Sunday, July 29, 2012

CD Review – Deep Alpha: Brainwave Synchronization for Meditation and Healing, by Steven Halpern

Pioneering new age music legend Steven Halpern has programmed his latest CD with sonic frequencies designed to prepare the human brain for meditation and healing.

Not only does Halpern get the job done, but he has also created a musical work that is as stirring in its melodic reverie as it is impactful in its recuperative power.

Halpern achieves his eight-hertz frequency mainly through the use of magical tones generated by his Rhodes Mark 7 electric piano, augmented by soft, gentle textures created by Halpern’s additional keyboards and synthesizers.

Although Halpern goes it alone on most of the tracks, he is joined by Paul McCandless, whose hypnotic oboe mesmerizes on the opening tune, and Michael Manring, who adds buoyancy to a couple of numbers with his fretless bass.

The result is a musical journey that is both enjoyable and cathartic.

--Raj Manoharan

Sunday, July 22, 2012

CD Review – El Dorado, by Luna Blanca

The latest album by internationally renowned German group Luna Blanca is an exhilarating journey through a variety of global music traditions, resulting in a vibrant mariachi/merengue world-fusion sound unlike any other.

Luna Blanca’s unique style consists of Richard Hecks’s lead guitars, Helmut Graebe’s piano and keyboards, Bino Dola’s rhythm and additional lead guitars, Clemens Paskert’s bass, percussion, and additional keyboards, and Christian Landgraf’s additional keyboards.

Using nouveau flamenco as an anchor, Hecks and company fuse together such diverse elements as classical, Latin, European, Hawaiian, reggae, and new age. The result is continually evolving musical hybrids that are infectious and engaging, pulling the listener in and never letting go. The rhythms are tight and the guitars are enticing and seductive.

Although I have favorite tracks, the entire CD is a joy to listen to. This is not only one of the best guitar-based albums ever, but also one of the best records of music in general.

--Raj Manoharan

Sunday, July 15, 2012

CD Review – American Impressions, by Lisa Hilton

Accomplished and versatile jazz pianist Lisa Hilton extends her extensive discography with this lively collection of ten originals and two classics, inspired by the American experience.

Hilton is joined once again by her band members from her previous release: J.D. Allen on saxophone, Larry Grenadier on bass, and Nasheet Waits on drums. This is my second time hearing this band on record, and they are a tight, solid unit. Although Hilton is the primary composer and bandleader, she fits right in and sounds like one of the players. Her piano is still the focus, but the other instruments are just as important to the mix. While each performer has his or her unique style and sound, all of them think and feel and flow as one.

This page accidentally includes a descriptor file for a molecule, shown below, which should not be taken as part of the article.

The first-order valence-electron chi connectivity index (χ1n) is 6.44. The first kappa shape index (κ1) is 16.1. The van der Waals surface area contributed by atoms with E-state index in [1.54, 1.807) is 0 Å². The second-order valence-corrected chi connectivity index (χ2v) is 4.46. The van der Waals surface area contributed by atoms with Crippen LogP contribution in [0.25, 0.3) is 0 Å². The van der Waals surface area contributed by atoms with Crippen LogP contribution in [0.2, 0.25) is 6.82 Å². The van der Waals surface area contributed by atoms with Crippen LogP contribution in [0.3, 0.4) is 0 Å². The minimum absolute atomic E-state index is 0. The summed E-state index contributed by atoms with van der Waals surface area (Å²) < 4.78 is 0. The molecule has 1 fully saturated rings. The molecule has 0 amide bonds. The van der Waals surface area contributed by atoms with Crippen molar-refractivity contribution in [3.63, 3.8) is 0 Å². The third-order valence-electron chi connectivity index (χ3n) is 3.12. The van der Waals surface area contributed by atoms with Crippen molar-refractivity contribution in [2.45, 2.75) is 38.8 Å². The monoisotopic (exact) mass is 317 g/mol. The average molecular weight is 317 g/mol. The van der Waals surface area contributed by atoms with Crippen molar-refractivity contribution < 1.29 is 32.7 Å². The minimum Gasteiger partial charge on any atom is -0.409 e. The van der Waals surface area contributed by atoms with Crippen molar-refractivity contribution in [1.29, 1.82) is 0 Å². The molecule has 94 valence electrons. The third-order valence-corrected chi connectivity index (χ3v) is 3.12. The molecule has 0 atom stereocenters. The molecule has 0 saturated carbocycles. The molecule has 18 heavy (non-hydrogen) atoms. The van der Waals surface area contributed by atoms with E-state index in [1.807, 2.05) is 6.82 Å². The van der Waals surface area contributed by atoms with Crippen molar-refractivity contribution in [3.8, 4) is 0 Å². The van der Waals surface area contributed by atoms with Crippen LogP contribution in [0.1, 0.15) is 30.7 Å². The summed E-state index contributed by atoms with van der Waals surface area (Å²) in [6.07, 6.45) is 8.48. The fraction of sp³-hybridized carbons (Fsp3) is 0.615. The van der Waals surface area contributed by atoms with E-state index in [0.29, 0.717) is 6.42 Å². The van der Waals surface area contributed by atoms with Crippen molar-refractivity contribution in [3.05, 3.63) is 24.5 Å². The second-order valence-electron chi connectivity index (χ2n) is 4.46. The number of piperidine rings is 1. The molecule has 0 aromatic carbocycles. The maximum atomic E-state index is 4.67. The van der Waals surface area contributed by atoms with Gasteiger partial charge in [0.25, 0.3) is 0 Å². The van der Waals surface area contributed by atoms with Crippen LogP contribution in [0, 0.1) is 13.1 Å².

The compositions are dynamic and engaging, demonstrating musical acumen and yet loosening up with quirky playfulness. The covers of Joni Mitchell’s “Rainy Night House” and Duke Ellington’s “Echoes of Harlem” are in line creatively and musically with the original tunes, which is a testament to Hilton’s masterful writing.

This is a fine addition to Hilton’s catalogue and a worthy tribute to the diversity that is America.

--Raj Manoharan

Sunday, July 8, 2012

CD Review – Cycle, by Takashi Suzuki

The second proper album by Takashi Suzuki proves that the architect, sculptor, painter, and composer/musician is no one-hit wonder.

Suzuki returns with a collection of synthesized textures that soothe and refresh, providing sonic refuge as well as musical stimulation. The tracks are called episodes, with the only distinction in name being their numerical sequence. This engenders focus on the album as a whole suite of movements rather than a collection of individual tracks. This also prevents any preconceived notions based on titles and centers attention on the music itself.

As a result, Suzuki’s mysterious and mystical compositions captivate and enthrall with their piercing and penetrating vibrations, creating an ethereal experience that provides cathartic release and creative satisfaction.

--Raj Manoharan

Sunday, July 1, 2012

CD Review – Touched by the Sun, by Todd Boston

This is only Todd Boston’s second solo album, but you might think it’s his twenty-second judging by the intricate compositions, masterful performances, and impeccable musicianship that make the guitarist sound like an old hand.

In addition to acoustic guitar, Boston plays dotar (an Indian lute), flute, and bass, and is joined on this outing by a stellar lineup that includes bassists Michael Manring and Tony Levin, percussionist Jeff Haynes, tabla and cajon player Ramesh Kannan, violinist Charlie Bisharat, cellist Eugene Friesen, and vocalist Snatum Kaur (whose 2012 tour features Boston).

The wide-ranging instruments and the talents behind them give the CD an equally varied and exotic feel, encompassing new age, world, and fusion. But at their core, all the tracks exhibit a down-home, folksy vibe that makes the music warm-hearted and accessible.

My favorite tracks are “Twilight,” “The Brightest Night,” “Under the Orion Sky,” and “Touched by the Sun,” but the entire album is serene and beautiful.

--Raj Manoharan